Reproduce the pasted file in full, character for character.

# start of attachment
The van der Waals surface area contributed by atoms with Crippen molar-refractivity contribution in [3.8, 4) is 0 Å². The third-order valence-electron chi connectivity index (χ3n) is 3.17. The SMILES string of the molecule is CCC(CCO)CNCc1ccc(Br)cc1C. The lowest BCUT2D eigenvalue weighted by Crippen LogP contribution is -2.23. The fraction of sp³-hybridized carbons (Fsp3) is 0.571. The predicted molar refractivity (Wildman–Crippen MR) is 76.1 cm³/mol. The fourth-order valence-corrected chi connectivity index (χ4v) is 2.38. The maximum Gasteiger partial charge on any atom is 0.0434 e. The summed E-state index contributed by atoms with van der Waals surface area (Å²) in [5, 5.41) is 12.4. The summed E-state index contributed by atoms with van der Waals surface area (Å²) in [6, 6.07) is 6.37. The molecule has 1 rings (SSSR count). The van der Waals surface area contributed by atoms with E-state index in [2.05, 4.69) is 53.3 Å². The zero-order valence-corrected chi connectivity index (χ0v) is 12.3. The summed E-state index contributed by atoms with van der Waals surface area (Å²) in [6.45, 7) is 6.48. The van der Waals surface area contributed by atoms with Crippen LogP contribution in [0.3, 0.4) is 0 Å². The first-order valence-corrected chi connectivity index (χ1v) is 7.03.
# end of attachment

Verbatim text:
The van der Waals surface area contributed by atoms with Crippen molar-refractivity contribution in [3.8, 4) is 0 Å². The third-order valence-electron chi connectivity index (χ3n) is 3.17. The SMILES string of the molecule is CCC(CCO)CNCc1ccc(Br)cc1C. The lowest BCUT2D eigenvalue weighted by Crippen LogP contribution is -2.23. The fraction of sp³-hybridized carbons (Fsp3) is 0.571. The predicted molar refractivity (Wildman–Crippen MR) is 76.1 cm³/mol. The fourth-order valence-corrected chi connectivity index (χ4v) is 2.38. The maximum Gasteiger partial charge on any atom is 0.0434 e. The summed E-state index contributed by atoms with van der Waals surface area (Å²) in [5, 5.41) is 12.4. The summed E-state index contributed by atoms with van der Waals surface area (Å²) in [6, 6.07) is 6.37. The molecule has 1 rings (SSSR count). The van der Waals surface area contributed by atoms with E-state index in [2.05, 4.69) is 53.3 Å². The zero-order valence-corrected chi connectivity index (χ0v) is 12.3. The summed E-state index contributed by atoms with van der Waals surface area (Å²) in [6.45, 7) is 6.48. The van der Waals surface area contributed by atoms with Crippen LogP contribution in [0.3, 0.4) is 0 Å². The first-order valence-corrected chi connectivity index (χ1v) is 7.03.